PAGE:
Understandably, most people stayed indoors at night.
Night. Well, we’ll call it that. The time when people slept. They didn’t have the same view of these things that you do, as his people lived in persistent darkness. Yet during his shift, you’d say it felt like night. Painter passed hollow streets alongside overstuffed apartments. The only activity he spotted was from Rabble Way: a street you might charitably call a low-end merchant district. Naturally, the long narrow street lay near the perimeter of town. Here, the hion had been bent and curved into signs. These stuck out from shop after shop, like hands waving for attention.
Each sign—letters, pictures, and designs—was created using just two colors, aqua and magenta, the art drawn in continuous lines. Yes, Kilahito had things like light bulbs, as are common on many planets. But the hion worked with no need for machinery or replacement, so many relied on it, particularly outdoors.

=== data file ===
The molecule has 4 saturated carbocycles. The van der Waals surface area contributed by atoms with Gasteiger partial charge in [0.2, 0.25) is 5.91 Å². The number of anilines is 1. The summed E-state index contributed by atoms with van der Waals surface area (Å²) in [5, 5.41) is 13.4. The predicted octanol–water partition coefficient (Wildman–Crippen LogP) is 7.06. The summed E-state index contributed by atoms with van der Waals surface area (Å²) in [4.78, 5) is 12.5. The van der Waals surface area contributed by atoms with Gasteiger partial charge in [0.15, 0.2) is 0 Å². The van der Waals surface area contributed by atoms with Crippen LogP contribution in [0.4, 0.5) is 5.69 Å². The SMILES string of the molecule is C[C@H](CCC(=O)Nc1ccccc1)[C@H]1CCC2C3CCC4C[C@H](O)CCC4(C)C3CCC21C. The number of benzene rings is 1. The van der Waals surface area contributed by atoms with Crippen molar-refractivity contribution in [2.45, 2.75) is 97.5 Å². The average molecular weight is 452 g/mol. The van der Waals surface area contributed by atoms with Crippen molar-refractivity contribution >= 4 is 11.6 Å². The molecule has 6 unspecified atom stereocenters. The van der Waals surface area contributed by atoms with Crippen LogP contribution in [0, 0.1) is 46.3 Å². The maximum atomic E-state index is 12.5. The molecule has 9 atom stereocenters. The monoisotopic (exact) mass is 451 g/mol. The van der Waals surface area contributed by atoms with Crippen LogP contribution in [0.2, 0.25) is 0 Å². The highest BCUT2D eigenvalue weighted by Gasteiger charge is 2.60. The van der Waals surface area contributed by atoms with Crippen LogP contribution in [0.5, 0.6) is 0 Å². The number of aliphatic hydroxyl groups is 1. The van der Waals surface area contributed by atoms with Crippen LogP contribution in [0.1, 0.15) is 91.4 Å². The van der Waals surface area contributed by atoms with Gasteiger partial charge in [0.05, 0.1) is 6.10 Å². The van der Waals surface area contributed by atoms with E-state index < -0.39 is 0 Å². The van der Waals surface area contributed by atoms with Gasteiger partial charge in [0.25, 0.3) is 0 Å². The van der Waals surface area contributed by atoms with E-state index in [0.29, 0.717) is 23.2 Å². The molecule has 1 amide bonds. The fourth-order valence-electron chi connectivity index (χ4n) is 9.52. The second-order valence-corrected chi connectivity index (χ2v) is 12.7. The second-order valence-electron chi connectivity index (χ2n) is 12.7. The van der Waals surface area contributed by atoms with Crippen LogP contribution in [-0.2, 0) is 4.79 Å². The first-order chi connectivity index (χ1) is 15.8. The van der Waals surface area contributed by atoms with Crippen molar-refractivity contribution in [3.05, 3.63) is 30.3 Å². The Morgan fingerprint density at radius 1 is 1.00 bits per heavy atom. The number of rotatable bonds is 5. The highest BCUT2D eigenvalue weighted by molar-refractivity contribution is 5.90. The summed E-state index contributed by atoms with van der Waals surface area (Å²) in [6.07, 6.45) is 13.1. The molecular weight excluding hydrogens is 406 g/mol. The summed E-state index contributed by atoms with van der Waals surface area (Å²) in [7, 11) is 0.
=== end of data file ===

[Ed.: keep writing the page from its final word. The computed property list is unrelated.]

Soon Painter reached the western edge. The end of hion. Kilahito was circular, and its perimeter held a final line of buildings, not quite a city wall. Warehouses mostly, without windows or residents. Outside of that was one last street, in a loop running around the city. No one used it. It lay there nonetheless, forming a kind of buffer between civilization and what lurked beyond.
What lurked beyond was the shroud: an endless, inky darkness that besieged the city, and everyone on the planet.
It smothered the city like a dome, driven back by the hion—which could also be used to make passages and corridors between cities. Only the light of the star shone through the shroud. To this day, I’m not a hundred percent certain why. But this was close to where Virtuosity Splintered herself, and I suspect that had an effect.
Looking out at the shroud, Painter folded his arms, confident. This was his realm. Here, he was the lone hunter. The solitary wanderer. The man who prowled the endless dark, unafraid of—
Laughter tinkled in the air to his right.